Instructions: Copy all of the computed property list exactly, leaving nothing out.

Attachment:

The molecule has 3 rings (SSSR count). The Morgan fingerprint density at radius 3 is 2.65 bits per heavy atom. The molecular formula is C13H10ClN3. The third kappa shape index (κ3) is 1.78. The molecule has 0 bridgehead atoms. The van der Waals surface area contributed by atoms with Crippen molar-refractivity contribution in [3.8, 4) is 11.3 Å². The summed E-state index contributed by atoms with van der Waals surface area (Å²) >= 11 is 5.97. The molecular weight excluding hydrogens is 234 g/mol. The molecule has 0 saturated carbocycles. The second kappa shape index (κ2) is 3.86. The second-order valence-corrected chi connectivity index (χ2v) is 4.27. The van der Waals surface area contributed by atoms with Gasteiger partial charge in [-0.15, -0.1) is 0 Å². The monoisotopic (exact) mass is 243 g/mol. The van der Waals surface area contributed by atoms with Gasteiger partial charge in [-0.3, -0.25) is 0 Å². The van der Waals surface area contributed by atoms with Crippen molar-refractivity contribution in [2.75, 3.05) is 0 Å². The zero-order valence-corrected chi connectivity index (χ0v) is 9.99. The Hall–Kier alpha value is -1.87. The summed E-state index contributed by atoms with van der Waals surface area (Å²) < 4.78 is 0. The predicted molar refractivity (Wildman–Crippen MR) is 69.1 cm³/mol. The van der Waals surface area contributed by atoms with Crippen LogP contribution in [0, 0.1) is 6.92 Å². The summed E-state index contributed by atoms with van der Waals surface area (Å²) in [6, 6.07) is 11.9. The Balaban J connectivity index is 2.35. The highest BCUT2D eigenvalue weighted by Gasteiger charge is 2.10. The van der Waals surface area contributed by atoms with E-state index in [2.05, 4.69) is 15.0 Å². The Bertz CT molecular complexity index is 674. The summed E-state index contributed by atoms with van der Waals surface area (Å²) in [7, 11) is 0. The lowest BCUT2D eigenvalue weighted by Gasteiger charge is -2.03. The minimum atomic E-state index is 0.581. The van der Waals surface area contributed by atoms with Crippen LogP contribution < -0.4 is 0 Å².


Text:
The molecule has 3 rings (SSSR count). The Morgan fingerprint density at radius 3 is 2.65 bits per heavy atom. The molecular formula is C13H10ClN3. The third kappa shape index (κ3) is 1.78. The molecule has 0 bridgehead atoms. The van der Waals surface area contributed by atoms with Crippen molar-refractivity contribution in [3.8, 4) is 11.3 Å². The summed E-state index contributed by atoms with van der Waals surface area (Å²) >= 11 is 5.97. The molecular weight excluding hydrogens is 234 g/mol. The molecule has 0 saturated carbocycles. The second kappa shape index (κ2) is 3.86. The second-order valence-corrected chi connectivity index (χ2v) is 4.27. The van der Waals surface area contributed by atoms with Gasteiger partial charge in [-0.15, -0.1) is 0 Å². The monoisotopic (exact) mass is 243 g/mol. The van der Waals surface area contributed by atoms with Gasteiger partial charge in [-0.3, -0.25) is 0 Å². The van der Waals surface area contributed by atoms with Crippen molar-refractivity contribution in [2.75, 3.05) is 0 Å². The zero-order valence-corrected chi connectivity index (χ0v) is 9.99. The Hall–Kier alpha value is -1.87. The summed E-state index contributed by atoms with van der Waals surface area (Å²) < 4.78 is 0. The predicted molar refractivity (Wildman–Crippen MR) is 69.1 cm³/mol. The van der Waals surface area contributed by atoms with Crippen LogP contribution in [0, 0.1) is 6.92 Å². The summed E-state index contributed by atoms with van der Waals surface area (Å²) in [6, 6.07) is 11.9. The Balaban J connectivity index is 2.35. The highest BCUT2D eigenvalue weighted by Gasteiger charge is 2.10. The van der Waals surface area contributed by atoms with E-state index in [2.05, 4.69) is 15.0 Å². The Bertz CT molecular complexity index is 674. The summed E-state index contributed by atoms with van der Waals surface area (Å²) in [7, 11) is 0. The lowest BCUT2D eigenvalue weighted by Gasteiger charge is -2.03. The minimum atomic E-state index is 0.581. The van der Waals surface area contributed by atoms with Crippen LogP contribution < -0.4 is 0 Å².